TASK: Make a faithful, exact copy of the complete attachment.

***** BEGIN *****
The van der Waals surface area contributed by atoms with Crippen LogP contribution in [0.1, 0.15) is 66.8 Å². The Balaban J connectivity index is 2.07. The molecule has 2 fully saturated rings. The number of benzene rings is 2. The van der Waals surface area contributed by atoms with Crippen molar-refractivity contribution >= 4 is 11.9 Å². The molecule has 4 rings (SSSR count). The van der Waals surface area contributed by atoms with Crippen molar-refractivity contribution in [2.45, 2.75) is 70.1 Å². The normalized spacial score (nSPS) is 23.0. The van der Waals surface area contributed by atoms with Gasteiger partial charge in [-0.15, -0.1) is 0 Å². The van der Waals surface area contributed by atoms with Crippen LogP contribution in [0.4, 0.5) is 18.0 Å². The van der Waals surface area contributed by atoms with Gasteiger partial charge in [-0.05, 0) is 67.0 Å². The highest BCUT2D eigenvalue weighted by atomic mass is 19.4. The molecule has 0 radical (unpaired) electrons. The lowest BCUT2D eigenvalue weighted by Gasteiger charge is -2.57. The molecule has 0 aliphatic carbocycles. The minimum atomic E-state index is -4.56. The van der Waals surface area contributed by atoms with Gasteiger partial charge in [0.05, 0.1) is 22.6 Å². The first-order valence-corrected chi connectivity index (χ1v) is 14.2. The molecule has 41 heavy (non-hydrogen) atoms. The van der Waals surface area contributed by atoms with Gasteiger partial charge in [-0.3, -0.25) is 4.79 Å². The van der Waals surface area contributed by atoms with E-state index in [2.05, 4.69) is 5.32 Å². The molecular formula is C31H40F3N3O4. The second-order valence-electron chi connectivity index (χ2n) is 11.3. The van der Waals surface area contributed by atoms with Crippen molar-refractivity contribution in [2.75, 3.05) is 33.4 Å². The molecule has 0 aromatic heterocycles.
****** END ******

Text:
The van der Waals surface area contributed by atoms with Crippen LogP contribution in [0.1, 0.15) is 66.8 Å². The Balaban J connectivity index is 2.07. The molecule has 2 fully saturated rings. The number of benzene rings is 2. The van der Waals surface area contributed by atoms with Crippen molar-refractivity contribution >= 4 is 11.9 Å². The molecule has 4 rings (SSSR count). The van der Waals surface area contributed by atoms with Crippen molar-refractivity contribution in [2.45, 2.75) is 70.1 Å². The normalized spacial score (nSPS) is 23.0. The van der Waals surface area contributed by atoms with Gasteiger partial charge in [-0.15, -0.1) is 0 Å². The van der Waals surface area contributed by atoms with Crippen LogP contribution in [0.4, 0.5) is 18.0 Å². The van der Waals surface area contributed by atoms with Gasteiger partial charge in [-0.05, 0) is 67.0 Å². The highest BCUT2D eigenvalue weighted by atomic mass is 19.4. The molecule has 0 radical (unpaired) electrons. The lowest BCUT2D eigenvalue weighted by Gasteiger charge is -2.57. The molecule has 0 aliphatic carbocycles. The minimum atomic E-state index is -4.56. The van der Waals surface area contributed by atoms with Gasteiger partial charge in [0.05, 0.1) is 22.6 Å². The first-order valence-corrected chi connectivity index (χ1v) is 14.2. The molecule has 41 heavy (non-hydrogen) atoms. The van der Waals surface area contributed by atoms with Gasteiger partial charge in [-0.3, -0.25) is 4.79 Å². The van der Waals surface area contributed by atoms with E-state index in [2.05, 4.69) is 5.32 Å². The molecular formula is C31H40F3N3O4. The second-order valence-electron chi connectivity index (χ2n) is 11.3. The van der Waals surface area contributed by atoms with Crippen molar-refractivity contribution in [2.75, 3.05) is 33.4 Å². The molecule has 0 aromatic heterocycles.